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What's the meaning of "sample rate" in MP3/Vorbis/AAC?, Considering the audio was transformed
sheh
post Oct 7 2012, 03:44
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What's the meaning of "sample rate" in MP3/Vorbis/AAC? Wouldn't it be meaningless after transform, same as bit depth?

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saratoga
post Oct 7 2012, 05:05
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No, the transform occurs on sampled data and so the sample rate determines which samples correspond to which frequencies.
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pdq
post Oct 7 2012, 14:23
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Still. since the data are stored as frequencies and intensities, couldn't it be decoded to any arbitrary sample rate?
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[JAZ]
post Oct 7 2012, 14:44
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When we say that lossy streams don't have a strictly defined bit depth (as opposed to LPCM streams), it is because the transforms that happen to the signal and the way data is stored make it variable. (Sometimes it's said that for MP3 it is 32bits float, but that's a simplification as well).

Said that, the same is not exactly applicable to sample rate. Even though the frequency bands might or might not have information, the compressed data is specific for one max frequency (so a specific sample rate).


I.e. It is not the same to resample (either from the decoded signal, or by samplerate halving, like older mp3 decoders allowed to do), than to say that the samplerate is not defined for the encoded data.


Two examples:

An MP3 stream can be MPEG1 layer 3, MPEG2 layer 3 and the so-called "MPEG2.5 layer 3". So it can be one of "48Khz, 44.1Khz, 32Khz", "24Khz, 22.05Khz, 16Khz", "12Khz, 11.025Khz, 8Khz". The encoded data is relative to this sample rate, and the decoder (needs and) will use it to generate the decoded stream.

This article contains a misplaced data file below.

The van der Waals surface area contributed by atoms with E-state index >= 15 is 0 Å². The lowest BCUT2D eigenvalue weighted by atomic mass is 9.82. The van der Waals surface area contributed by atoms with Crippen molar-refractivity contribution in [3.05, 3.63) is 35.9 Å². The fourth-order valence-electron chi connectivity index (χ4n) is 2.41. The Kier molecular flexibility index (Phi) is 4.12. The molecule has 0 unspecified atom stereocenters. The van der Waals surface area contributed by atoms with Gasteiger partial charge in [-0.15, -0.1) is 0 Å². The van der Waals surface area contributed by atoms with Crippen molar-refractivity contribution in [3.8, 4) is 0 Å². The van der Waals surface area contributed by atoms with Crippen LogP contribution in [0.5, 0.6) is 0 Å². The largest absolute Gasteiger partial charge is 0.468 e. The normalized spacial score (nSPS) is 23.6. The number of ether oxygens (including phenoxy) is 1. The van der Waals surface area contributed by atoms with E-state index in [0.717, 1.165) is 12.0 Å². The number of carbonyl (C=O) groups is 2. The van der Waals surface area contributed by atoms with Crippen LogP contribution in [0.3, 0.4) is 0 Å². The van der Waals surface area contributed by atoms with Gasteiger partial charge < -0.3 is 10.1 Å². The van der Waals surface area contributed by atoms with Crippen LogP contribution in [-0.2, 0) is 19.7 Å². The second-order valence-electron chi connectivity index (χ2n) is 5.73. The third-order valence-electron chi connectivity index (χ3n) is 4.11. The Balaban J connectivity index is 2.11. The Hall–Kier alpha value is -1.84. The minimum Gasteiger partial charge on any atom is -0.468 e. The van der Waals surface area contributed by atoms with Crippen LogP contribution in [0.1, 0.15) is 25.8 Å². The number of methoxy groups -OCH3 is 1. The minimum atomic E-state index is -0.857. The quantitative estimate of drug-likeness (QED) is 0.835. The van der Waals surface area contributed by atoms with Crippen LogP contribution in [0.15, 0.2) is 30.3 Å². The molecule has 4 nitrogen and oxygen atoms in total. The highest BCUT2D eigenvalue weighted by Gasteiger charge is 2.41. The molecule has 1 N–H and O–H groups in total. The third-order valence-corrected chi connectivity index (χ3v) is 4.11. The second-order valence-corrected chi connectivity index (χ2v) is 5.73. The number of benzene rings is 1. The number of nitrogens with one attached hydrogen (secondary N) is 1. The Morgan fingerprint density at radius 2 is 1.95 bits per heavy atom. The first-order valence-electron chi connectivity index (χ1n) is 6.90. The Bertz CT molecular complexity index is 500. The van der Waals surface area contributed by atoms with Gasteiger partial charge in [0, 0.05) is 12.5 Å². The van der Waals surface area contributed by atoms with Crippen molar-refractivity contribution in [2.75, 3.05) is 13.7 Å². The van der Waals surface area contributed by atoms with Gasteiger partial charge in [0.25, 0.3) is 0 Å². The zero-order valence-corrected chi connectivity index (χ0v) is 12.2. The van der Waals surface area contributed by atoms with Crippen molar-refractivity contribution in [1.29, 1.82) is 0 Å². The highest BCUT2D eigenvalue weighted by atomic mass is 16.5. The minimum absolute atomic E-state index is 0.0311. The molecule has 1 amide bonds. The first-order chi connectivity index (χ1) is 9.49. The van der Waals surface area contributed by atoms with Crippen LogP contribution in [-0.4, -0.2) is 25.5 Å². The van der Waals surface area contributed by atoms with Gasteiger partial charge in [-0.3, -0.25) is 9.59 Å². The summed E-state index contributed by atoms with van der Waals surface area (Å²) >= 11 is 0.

An Opus stream is a 48Khz stream. The encoded data is always at this sample rate, and when decoding, can be resampled to another sample rate. (If the original stream was at 44.1Khz, it can be resampled to that samplerate).

This post has been edited by [JAZ]: Oct 7 2012, 14:46
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jensend
post Oct 7 2012, 16:46
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I'm not intimately acquainted with the details of any of these formats, but from what little I do know, I think many of the answers thus far are misleading.

If you transform a periodic signal with the DCT, and thus really were only storing information in the frequency domain, you could decode that at any sample rate. Yes, like Saratoga said, the original sample rate would normally be used to define a standard list of frequencies so you can just store coefficients rather than both frequencies and coefficients, but you could still natively decode it at any frequency.

But since we're looking at the MDCT, a lapped/windowed transform, the width of the window and the overlap are time-domain information, and combining the windows, and the filtering that allows you to do that without introducing artifacts, surely involves some sample rate inflexibilities. For instance, at most sampling rates the window won't be an integer number of samples.